***

I can’t remember a time the house was so dark and cold.

“Jack, I can’t see well enough to turn on the switch. Jack?”

Ow!

Why the hell is this rock on the floor?

Oh, good, there’s some light coming from the other room…that almost looks like headlights. Why is there a car…?

…how did I get outside?

Oh, this is wrong. What is happening, to me? Why don’t I remember going outside?

Oh, this is not right. This is not right!

Where are my shoes? Oh my God! Where are my clothes? Someone is trying to hurt me! I must have been attacked!

“Help!”

Who the hell is this woman running toward me?

“Someone, help me!”

“Mrs. Wilson, it’s okay! I’m here to help you back to your room.”

“Who the hell are you? Get away from me! Help!”

Oh, thank God, that policeman is coming over.

“Officer, please help me. I do not know this woman and she is trying to take me away.”

“Ma’am, just calm down and try to speak a little slower.”

“I will not calm down! This woman has taken my clothes and she’s trying to hurt me!”

“Mrs. Wilson, John is almost here. He’ll help, but we need you to try and think about your words. The officer and I cannot understand you.”

“What do you mean you can’t understand me? Officer, tell this bitch to leave me alone!”

“Ma’am, if you don’t calm down, I’ll have to restrain you.”

“Restrain me? I’m the victim! What is wrong with you?”

“Mrs. Wilson, your son is here. Everything will be okay. We just need to get you back to your room.”

“My son is in Viet Nam, you bitch! Stop lying to me!”

“Mother… Mother, Calm down. Let’s all go back to your room and I’ll sit with you while you go to sleep, okay?”

“Officer, I have no idea who this man is. Please help me…I’m begging you!”

“Mother, we can’t understand what you’re saying. Try to concentrate on your words.”

“Has the whole world gone crazy? I’m speaking as clearly as you are!”

“Mother, please…”

“Why the hell are you crying? Officer, half bean bleed!”

That didn’t sound right. Oh my God, what is wrong with me?

“I love you, Mother.”

Why is this man crying?

What is this on my wrist? Am I under arrest?

What is going on?

“Keep that needle away from me! Help!”

“Mother, please…please stop fighting.”

This is all wrong.

I don’t understand.

“Stop laughing at me!”

“Mother, I love you!”

I feel so sleepy.

 

Musings from The Rack

Last week, I mused how I’m not alone with my rather large hat collection. So many adults have a rack full of hats they have been collecting for years. Perhaps when our hat rack becomes busy with several necessary hats, we move from child status.

I miss child status.

This week, I don’t want to pontificate about my life. Rather, I want to put out a request to hear about your life, about your hats. I would love to have you consider doing a guest appearance on my blog, complete with a picture of your literal or figurative hat and/or hat rack (I nearly said a picture of your rack, but I thought I may get in trouble for that ☺).

If you’d like to be a guest blogger on my site, please send me an email with your blog entry to Tony@tonywassom.com. If I receive some interest, I’ll certainly be in touch with you and will let you know when your post will be on TonyWassom.com.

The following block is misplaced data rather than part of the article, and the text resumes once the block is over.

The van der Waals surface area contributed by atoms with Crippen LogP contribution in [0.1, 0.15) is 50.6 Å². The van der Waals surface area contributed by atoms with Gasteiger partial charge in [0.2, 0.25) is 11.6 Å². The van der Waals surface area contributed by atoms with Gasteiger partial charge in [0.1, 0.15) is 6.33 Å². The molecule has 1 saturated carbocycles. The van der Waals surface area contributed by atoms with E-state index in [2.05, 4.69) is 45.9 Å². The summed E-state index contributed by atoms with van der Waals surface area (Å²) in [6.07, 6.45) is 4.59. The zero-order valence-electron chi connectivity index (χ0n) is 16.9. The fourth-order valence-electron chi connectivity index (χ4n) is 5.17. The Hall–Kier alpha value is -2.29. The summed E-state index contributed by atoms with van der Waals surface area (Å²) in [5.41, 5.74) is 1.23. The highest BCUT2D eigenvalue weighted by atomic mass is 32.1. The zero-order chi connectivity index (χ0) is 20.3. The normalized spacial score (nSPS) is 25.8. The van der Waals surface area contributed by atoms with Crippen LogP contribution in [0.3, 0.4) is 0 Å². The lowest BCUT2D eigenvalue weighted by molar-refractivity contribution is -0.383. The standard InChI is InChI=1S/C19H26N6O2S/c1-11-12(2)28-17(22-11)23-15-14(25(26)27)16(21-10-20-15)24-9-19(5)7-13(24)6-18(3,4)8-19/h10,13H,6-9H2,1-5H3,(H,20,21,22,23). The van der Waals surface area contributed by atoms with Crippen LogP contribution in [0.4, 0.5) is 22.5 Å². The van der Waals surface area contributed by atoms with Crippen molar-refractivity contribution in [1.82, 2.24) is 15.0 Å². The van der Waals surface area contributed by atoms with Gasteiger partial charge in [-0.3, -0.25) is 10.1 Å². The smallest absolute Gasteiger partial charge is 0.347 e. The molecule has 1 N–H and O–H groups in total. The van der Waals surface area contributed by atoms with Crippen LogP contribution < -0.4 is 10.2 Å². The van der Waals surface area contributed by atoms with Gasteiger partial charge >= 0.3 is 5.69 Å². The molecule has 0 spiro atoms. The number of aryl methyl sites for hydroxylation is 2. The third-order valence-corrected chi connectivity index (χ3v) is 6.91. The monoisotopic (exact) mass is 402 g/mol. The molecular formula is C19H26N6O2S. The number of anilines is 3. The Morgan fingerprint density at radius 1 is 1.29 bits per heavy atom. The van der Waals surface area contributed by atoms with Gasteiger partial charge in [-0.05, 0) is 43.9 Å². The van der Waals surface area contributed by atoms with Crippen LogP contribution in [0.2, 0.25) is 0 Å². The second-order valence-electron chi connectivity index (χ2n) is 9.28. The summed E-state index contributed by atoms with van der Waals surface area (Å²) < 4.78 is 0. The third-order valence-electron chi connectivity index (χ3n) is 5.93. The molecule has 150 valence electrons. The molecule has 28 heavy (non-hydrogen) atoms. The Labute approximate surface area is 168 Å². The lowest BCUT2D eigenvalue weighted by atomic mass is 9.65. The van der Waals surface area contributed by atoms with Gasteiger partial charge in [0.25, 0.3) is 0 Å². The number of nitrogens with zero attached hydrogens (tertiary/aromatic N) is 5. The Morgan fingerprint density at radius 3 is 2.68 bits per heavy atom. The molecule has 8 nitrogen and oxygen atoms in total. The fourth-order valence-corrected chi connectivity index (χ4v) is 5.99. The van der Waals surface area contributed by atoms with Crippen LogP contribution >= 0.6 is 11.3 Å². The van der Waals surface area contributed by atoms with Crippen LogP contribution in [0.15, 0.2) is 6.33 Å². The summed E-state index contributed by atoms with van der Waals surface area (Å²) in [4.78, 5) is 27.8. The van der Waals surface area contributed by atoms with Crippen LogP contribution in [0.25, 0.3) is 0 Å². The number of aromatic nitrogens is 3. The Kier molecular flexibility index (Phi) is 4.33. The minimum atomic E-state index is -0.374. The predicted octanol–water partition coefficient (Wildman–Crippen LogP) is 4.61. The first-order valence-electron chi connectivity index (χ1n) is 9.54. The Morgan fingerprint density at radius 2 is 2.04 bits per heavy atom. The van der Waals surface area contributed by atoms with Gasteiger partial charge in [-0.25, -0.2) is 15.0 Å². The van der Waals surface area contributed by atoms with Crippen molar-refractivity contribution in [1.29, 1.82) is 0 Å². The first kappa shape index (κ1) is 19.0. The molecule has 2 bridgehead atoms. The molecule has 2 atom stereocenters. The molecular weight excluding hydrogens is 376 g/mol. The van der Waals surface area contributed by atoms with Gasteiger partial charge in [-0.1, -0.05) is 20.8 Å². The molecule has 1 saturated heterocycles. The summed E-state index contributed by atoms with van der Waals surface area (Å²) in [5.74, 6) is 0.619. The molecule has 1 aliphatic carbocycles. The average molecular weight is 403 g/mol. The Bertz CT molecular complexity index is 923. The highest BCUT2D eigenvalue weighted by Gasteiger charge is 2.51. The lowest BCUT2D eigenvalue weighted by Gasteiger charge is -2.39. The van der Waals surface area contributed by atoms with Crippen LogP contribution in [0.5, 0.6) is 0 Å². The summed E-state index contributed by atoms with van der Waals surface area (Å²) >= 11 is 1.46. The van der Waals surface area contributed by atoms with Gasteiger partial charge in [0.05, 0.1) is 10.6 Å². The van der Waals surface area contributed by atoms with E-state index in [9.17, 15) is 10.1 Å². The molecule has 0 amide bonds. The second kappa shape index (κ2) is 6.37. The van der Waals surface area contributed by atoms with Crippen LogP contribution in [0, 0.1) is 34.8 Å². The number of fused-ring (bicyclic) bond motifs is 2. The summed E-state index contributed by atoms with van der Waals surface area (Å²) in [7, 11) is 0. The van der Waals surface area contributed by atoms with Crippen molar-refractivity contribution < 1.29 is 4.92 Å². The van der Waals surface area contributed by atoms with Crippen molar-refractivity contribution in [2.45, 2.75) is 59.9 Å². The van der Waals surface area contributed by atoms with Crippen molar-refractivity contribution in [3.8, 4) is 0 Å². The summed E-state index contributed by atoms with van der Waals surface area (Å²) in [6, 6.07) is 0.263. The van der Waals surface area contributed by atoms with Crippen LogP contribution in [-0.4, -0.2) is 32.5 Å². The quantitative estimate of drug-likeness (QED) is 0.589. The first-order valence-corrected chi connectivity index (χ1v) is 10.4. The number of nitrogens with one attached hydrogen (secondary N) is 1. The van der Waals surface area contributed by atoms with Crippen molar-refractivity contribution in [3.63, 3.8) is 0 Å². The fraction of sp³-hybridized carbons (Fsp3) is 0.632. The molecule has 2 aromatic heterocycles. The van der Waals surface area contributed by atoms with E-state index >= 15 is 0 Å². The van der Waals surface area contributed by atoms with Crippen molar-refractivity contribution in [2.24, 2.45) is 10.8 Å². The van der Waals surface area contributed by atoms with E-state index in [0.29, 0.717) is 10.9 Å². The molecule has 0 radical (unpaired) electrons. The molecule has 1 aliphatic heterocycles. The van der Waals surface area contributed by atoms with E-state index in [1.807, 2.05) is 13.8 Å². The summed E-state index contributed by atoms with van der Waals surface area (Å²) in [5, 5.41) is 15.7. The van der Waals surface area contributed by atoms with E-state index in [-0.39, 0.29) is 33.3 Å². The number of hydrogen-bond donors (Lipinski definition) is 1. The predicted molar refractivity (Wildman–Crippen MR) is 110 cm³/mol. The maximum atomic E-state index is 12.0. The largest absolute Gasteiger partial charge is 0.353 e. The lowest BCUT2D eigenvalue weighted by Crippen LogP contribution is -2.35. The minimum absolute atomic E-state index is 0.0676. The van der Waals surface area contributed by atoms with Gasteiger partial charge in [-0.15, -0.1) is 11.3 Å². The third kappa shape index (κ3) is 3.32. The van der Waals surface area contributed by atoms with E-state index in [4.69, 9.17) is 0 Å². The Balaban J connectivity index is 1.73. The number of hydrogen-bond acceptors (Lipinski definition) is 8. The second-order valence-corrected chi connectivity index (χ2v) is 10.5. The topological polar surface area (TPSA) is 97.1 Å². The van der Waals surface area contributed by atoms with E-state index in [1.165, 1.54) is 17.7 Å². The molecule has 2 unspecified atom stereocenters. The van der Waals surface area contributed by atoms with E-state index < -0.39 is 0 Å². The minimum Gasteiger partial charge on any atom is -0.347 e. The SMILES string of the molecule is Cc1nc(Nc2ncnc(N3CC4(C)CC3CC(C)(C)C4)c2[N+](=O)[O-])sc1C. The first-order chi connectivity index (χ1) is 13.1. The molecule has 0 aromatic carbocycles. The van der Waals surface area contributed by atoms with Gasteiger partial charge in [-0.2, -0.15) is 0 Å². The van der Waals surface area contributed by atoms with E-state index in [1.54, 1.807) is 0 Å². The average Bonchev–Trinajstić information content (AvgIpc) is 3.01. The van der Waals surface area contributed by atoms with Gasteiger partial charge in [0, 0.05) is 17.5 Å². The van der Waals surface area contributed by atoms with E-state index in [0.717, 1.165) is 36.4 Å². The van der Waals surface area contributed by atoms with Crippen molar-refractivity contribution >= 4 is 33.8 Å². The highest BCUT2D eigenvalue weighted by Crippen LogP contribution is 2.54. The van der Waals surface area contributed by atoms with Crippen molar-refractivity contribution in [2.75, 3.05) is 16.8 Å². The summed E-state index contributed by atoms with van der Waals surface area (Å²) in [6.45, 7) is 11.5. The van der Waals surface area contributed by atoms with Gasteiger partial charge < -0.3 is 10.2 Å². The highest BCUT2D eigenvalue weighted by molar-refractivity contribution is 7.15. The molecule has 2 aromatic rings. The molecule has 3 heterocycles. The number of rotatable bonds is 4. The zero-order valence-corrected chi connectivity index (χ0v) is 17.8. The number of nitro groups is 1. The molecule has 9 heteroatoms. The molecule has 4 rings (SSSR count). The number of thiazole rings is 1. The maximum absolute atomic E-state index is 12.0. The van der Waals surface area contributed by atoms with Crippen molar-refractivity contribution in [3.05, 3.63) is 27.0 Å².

BTDub, if you’d like me to be guest blogger for you, let me know. I’m looking for some exposure, and I could use all the help you can offer.

I leave you with a picture of our tree, all decorated and lit. If you look carefully, you’ll see a pic of my boy when he was about seven months old, getting ready for his first visit from the North Pole!

Until next week,

T

IMG_3498

 

Musings from The Rack

BIBOMOI had a little issue, this week, that I did not like…not even a little. It involves a few hats, actually. What they are isn’t really necessary to the story. What is necessary is I tried to wear all of them at once…and I was defeated.

There’s something interesting about this paragraph. It once had details about everything that happened, Thursday. And, while it was therapeutic to type it all out, I really don’t want to share that part of my life on my blog. Sorry.

We all wear so many hats, all the time, and it’s a wonder how our necks do not snap from the weight on our pate. It is incredibly interesting, to me, that my little break happened during the first week of my IDS 402 class which is all about Wellness. Seems there were some areas of of my personal life lacking and throwing a big freakin’ wrench into the works. I decided to fix that issue…I didn’t like losing that round.

Budai

Budai

 

I saw a meme, recently, attributed as a hippy flowchart to problem solving:

Is there anything you can do to fix the problem? If yes: do it and move on. If no: accept it and move on. 

The little graphic at the top of this post is an acronym of essentially the same philosophy, coined by one of the greatest modern-day philosophers, Jimmy Buffett:

Breathe In, Breathe Out, Move on.

Are you sensing a pattern? Life is way too short, man. It took me until my 40’s to get it, but you really do need to stop and take a whiff, every now and then (do it a little more often rather than a little less). I’m not advocating that we should be irresponsible, throw cares to the wind and hope for the best, and abandon all of our grown-up responsibilities. I am suggesting, though, we find a way to become and stay at peace so we can enjoy every millisecond. Stop taking pictures; enjoy the view! The memory will last longer if it’s felt and not just seen.

I’m looking at my boy, who fell asleep in the chair next to me, and I swear he has grown since I started this post. I hope I can start showing him the laid-back dad not the wound-tight dad. I hope I can get him to, when he’s frustrated, take a breath and feel it soothing his soul, his mind, his spirit. I hope I can rub Budai’s belly and remember the immortal words of Bob Marley, shown below. And, I hope I have in someway helped you.

Tomorrow is a new day. I can’t wait!

T

3 little birds